Anna Kim was taken for a ride. Unfortunately, it’s not the one she had planned for.
She had done tons of research, both online and via phone, before booking a rental car for her Mexican vacation. Specifically, she was assured by her car rental company, Europcar, that the Collision Damage Waiver (CDW) insurance provided by her credit card company would be sufficient for her rental.
It’s important to do your research before, during and after booking your flight, hotel, car rental, or any other aspect of travel. It’s frustrating when, after you’ve done all that hard work, a company representative tries to take advantage of a bad situation by insisting that your research is wrong in order to pry more money from your wallet, and that is exactly what happened to Kim.
“I made a one week reservation through Priceline for $171,” Kim told us. “Prior to picking up the car, I researched Europcar’s policies online and received confirmation from an agent that Europcar provides all mandatory required third-party liability coverage in Mexico and that CDW was optional.”
But when she arrived at the counter, she learned otherwise:
The agent told me that I had to pay extra to purchase both the mandatory liability insurance as well as CDW coverage in order to rent the car.
They would not allow me to use my credit card for CDW coverage, even with a damage deposit, which contradicts with Europcar’s policies. For the bare minimum “basic” coverage, I would have to pay $567, or I could get “full” coverage for $800, but if I didn’t choose one of the two I wouldn’t be able to rent the car.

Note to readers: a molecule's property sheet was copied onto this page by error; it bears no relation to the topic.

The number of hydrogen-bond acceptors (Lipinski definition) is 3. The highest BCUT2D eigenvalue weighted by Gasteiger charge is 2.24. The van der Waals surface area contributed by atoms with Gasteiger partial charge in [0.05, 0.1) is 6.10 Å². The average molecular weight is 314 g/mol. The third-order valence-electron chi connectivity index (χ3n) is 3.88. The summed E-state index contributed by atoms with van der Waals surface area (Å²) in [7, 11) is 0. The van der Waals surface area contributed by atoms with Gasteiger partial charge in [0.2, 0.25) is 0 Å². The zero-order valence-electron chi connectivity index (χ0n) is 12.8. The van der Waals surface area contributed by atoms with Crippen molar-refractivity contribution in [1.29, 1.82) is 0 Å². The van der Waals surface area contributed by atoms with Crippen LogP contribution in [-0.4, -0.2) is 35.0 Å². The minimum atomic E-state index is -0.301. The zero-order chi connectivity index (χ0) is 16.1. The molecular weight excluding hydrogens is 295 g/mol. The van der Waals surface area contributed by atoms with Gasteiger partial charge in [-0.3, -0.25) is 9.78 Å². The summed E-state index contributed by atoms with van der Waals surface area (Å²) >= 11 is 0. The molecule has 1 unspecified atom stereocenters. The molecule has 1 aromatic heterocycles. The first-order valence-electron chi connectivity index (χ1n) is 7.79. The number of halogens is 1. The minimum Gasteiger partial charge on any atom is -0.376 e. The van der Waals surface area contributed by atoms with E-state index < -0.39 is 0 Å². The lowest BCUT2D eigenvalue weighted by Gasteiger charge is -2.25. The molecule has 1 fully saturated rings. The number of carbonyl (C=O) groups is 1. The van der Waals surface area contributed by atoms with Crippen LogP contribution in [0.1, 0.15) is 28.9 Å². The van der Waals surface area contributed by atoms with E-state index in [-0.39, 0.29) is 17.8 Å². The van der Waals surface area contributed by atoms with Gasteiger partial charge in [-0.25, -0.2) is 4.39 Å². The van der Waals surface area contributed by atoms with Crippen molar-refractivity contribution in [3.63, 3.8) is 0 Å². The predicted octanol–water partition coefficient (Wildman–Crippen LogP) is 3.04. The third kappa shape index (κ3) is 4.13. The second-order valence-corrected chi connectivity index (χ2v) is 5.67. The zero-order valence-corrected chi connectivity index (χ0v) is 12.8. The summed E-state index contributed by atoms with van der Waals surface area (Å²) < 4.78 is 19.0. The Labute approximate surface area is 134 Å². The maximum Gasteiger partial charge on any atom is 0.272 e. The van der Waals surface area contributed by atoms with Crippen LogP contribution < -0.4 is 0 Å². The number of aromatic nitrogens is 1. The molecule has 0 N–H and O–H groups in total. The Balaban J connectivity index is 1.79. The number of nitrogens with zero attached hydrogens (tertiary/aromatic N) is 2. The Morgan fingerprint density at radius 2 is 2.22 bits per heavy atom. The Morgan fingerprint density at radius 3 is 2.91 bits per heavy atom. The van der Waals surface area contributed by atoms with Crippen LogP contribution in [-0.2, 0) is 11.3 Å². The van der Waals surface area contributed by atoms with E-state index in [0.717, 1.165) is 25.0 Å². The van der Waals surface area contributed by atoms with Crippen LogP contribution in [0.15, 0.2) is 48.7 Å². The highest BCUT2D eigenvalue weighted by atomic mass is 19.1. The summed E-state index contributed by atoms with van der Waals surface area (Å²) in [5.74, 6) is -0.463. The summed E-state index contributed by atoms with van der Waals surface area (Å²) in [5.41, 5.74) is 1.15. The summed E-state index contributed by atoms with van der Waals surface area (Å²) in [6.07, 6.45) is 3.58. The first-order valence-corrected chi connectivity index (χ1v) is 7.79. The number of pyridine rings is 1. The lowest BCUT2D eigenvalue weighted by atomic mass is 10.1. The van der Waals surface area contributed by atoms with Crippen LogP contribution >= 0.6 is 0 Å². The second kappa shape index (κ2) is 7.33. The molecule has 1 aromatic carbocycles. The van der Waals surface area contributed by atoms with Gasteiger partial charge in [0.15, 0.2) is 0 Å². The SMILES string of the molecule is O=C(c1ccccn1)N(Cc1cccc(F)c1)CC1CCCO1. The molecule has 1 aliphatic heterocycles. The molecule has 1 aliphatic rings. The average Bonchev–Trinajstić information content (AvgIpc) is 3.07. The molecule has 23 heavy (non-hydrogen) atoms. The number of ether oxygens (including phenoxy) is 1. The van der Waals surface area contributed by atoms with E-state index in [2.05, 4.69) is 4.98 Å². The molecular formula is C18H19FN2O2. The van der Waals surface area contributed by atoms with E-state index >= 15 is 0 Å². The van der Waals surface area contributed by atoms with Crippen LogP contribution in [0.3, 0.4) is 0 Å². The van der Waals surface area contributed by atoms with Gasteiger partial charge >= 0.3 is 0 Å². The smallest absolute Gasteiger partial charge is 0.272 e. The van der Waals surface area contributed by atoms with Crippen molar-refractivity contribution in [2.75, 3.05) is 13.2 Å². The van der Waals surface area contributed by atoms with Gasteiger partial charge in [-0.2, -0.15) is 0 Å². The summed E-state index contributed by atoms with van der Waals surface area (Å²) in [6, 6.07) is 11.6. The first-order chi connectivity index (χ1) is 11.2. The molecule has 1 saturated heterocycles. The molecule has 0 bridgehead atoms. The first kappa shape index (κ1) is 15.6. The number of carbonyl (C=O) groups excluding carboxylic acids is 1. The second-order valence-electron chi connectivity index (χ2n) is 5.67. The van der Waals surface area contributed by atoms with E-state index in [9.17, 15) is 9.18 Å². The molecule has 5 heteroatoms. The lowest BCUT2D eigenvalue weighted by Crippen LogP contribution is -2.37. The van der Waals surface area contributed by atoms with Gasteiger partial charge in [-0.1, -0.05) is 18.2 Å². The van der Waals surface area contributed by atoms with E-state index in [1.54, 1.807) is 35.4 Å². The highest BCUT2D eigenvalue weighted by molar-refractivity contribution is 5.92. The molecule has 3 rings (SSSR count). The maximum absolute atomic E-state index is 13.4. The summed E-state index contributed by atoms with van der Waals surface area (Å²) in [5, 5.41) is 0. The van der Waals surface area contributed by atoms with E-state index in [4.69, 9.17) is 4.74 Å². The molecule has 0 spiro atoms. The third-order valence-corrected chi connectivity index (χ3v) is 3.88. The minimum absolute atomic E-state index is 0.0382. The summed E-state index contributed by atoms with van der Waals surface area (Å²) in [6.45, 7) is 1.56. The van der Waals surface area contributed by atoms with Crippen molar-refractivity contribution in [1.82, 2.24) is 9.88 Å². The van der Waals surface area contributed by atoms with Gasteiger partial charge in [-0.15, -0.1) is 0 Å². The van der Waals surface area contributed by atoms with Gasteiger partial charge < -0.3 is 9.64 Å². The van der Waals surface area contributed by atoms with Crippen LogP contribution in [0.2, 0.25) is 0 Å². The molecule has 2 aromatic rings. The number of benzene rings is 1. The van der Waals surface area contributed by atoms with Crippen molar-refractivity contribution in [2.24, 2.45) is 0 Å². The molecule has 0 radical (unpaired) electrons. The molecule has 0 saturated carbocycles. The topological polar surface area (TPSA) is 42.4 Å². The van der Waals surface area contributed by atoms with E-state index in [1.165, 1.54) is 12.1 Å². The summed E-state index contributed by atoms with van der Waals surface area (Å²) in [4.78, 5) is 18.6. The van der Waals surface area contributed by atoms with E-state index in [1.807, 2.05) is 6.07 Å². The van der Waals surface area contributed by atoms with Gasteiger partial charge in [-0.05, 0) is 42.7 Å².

The basic coverage offered by Europcar’s policy offered a 20 percent deductible, much less coverage than the zero percent deductible offered by her credit card’s CDW policy. To make matters worse, it was peak holiday season, and the agent claimed there were no other rentals available in the area.
The Europcar representative also told Kim that there were more reservations than cars available, and the car she wanted to rent was the last one available. The agent threatened to take away Kim’s car in order to rent it to someone else if she didn’t purchase the insurance, so Kim took the car with the minimum coverage.
Because the rental ended up being much more expensive than she had planned for, Kim shortened the rental from seven days to four. Still, she was out about $250 ($63 a day) more in fees than she had counted on.
Immediately after receiving the car, Kim sent an email to Europcar customer service outlining what had happened and requesting that they cancel her CDW coverage for the remainder of the rental term. However, she did not receive a response or a refund.
She also contacted Priceline, from whom she had rented the Europcar vehicle, but they sent her back to Europcar, saying they do not deal with insurance issues.
This highlights an accountability issue that takes place whenever you do business with a third-party travel provider such as Priceline or Hotwire. Fewer customer service issues occur when just dealing with a company directly. I’ll often do my research on these sites, find the lowest-priced rental, and then contact the company directly to get that lowest price.
Kim definitely did her homework before making this reservation. She checked Europcar’s website for their Mexico Terms and Conditions, which stated that CDW “is optional and is typically purchased by customers that are not covered for vehicle damage or loss by their credit card company (or insurance linked to a credit card).”
So what happened at the Europcar location in Los Cabos, Mexico? We’ll never know. Europcar never responded to Kim. Our advocates attempted multiple times to contact the company on her behalf, and the lone public relations person we spoke to never called us back.
We’ll have to file Kim’s nightmarish rental experience in the Case Dismissed pile. I’m sure Europcar won’t be getting her business anymore, and we strongly suggest that she and our other readers use caution when using Europcar and third-party travel sites.